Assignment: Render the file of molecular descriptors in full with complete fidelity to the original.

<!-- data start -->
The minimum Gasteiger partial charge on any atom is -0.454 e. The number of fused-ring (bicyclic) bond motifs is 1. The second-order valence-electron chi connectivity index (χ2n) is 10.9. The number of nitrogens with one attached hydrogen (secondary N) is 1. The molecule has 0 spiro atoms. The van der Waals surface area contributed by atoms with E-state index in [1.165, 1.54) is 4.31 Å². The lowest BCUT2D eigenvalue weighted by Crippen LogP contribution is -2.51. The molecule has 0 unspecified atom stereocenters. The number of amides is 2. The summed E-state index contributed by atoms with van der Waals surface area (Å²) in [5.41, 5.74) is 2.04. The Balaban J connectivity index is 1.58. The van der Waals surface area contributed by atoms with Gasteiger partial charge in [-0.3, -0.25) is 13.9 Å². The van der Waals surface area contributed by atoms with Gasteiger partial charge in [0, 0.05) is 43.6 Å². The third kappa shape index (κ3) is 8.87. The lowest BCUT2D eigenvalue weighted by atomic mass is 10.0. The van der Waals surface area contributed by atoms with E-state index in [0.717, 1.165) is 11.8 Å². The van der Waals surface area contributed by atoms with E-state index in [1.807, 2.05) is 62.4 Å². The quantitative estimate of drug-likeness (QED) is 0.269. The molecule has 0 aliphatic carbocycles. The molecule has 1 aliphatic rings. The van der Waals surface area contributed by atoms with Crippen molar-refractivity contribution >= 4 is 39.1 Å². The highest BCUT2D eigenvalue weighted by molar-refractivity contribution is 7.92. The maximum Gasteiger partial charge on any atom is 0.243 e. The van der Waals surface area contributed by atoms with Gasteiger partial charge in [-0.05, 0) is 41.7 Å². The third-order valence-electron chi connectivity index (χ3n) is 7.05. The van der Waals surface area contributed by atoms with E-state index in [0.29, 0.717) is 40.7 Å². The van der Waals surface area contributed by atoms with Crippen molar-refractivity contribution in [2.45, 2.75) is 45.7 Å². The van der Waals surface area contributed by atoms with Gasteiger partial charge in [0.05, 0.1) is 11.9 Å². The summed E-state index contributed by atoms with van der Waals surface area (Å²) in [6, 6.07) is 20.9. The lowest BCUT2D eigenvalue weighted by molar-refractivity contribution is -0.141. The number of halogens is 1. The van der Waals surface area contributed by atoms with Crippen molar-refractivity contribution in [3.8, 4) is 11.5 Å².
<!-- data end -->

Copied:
The minimum Gasteiger partial charge on any atom is -0.454 e. The number of fused-ring (bicyclic) bond motifs is 1. The second-order valence-electron chi connectivity index (χ2n) is 10.9. The number of nitrogens with one attached hydrogen (secondary N) is 1. The molecule has 0 spiro atoms. The van der Waals surface area contributed by atoms with E-state index in [1.165, 1.54) is 4.31 Å². The lowest BCUT2D eigenvalue weighted by Crippen LogP contribution is -2.51. The molecule has 0 unspecified atom stereocenters. The number of amides is 2. The summed E-state index contributed by atoms with van der Waals surface area (Å²) in [5.41, 5.74) is 2.04. The Balaban J connectivity index is 1.58. The van der Waals surface area contributed by atoms with Gasteiger partial charge in [-0.3, -0.25) is 13.9 Å². The van der Waals surface area contributed by atoms with Gasteiger partial charge in [0, 0.05) is 43.6 Å². The third kappa shape index (κ3) is 8.87. The lowest BCUT2D eigenvalue weighted by atomic mass is 10.0. The van der Waals surface area contributed by atoms with E-state index in [0.717, 1.165) is 11.8 Å². The van der Waals surface area contributed by atoms with E-state index in [1.807, 2.05) is 62.4 Å². The quantitative estimate of drug-likeness (QED) is 0.269. The molecule has 0 aliphatic carbocycles. The molecule has 1 aliphatic rings. The van der Waals surface area contributed by atoms with Crippen molar-refractivity contribution >= 4 is 39.1 Å². The highest BCUT2D eigenvalue weighted by molar-refractivity contribution is 7.92. The maximum Gasteiger partial charge on any atom is 0.243 e. The van der Waals surface area contributed by atoms with Gasteiger partial charge in [-0.05, 0) is 41.7 Å². The third-order valence-electron chi connectivity index (χ3n) is 7.05. The van der Waals surface area contributed by atoms with E-state index in [0.29, 0.717) is 40.7 Å². The van der Waals surface area contributed by atoms with Crippen molar-refractivity contribution in [2.45, 2.75) is 45.7 Å². The van der Waals surface area contributed by atoms with Gasteiger partial charge in [0.05, 0.1) is 11.9 Å². The summed E-state index contributed by atoms with van der Waals surface area (Å²) in [6, 6.07) is 20.9. The lowest BCUT2D eigenvalue weighted by molar-refractivity contribution is -0.141. The number of halogens is 1. The van der Waals surface area contributed by atoms with Crippen molar-refractivity contribution in [3.8, 4) is 11.5 Å².